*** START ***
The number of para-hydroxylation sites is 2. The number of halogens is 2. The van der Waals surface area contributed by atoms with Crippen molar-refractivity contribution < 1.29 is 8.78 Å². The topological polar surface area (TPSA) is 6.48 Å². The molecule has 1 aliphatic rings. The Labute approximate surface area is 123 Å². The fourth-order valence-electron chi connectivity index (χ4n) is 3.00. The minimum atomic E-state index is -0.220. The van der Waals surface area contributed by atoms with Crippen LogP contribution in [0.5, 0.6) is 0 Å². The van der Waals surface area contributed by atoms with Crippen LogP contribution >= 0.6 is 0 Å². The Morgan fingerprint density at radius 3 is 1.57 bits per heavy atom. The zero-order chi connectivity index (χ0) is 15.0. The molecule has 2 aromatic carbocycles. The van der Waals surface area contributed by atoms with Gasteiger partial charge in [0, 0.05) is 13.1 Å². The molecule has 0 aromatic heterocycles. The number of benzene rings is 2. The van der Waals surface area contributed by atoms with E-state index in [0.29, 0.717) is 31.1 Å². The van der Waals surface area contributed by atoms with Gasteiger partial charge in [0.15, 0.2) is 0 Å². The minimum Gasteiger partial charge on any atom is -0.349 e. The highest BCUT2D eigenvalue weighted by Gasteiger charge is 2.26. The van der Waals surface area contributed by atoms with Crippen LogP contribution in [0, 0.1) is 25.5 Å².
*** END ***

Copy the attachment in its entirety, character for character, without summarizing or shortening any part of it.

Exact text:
The number of para-hydroxylation sites is 2. The number of halogens is 2. The van der Waals surface area contributed by atoms with Crippen molar-refractivity contribution < 1.29 is 8.78 Å². The topological polar surface area (TPSA) is 6.48 Å². The molecule has 1 aliphatic rings. The Labute approximate surface area is 123 Å². The fourth-order valence-electron chi connectivity index (χ4n) is 3.00. The minimum atomic E-state index is -0.220. The van der Waals surface area contributed by atoms with Crippen LogP contribution in [0.5, 0.6) is 0 Å². The van der Waals surface area contributed by atoms with Crippen LogP contribution >= 0.6 is 0 Å². The Morgan fingerprint density at radius 3 is 1.57 bits per heavy atom. The zero-order chi connectivity index (χ0) is 15.0. The molecule has 2 aromatic carbocycles. The van der Waals surface area contributed by atoms with Gasteiger partial charge in [0, 0.05) is 13.1 Å². The molecule has 0 aromatic heterocycles. The number of benzene rings is 2. The van der Waals surface area contributed by atoms with E-state index in [0.29, 0.717) is 31.1 Å². The van der Waals surface area contributed by atoms with Gasteiger partial charge in [0.15, 0.2) is 0 Å². The minimum Gasteiger partial charge on any atom is -0.349 e. The highest BCUT2D eigenvalue weighted by Gasteiger charge is 2.26. The van der Waals surface area contributed by atoms with Crippen LogP contribution in [0, 0.1) is 25.5 Å².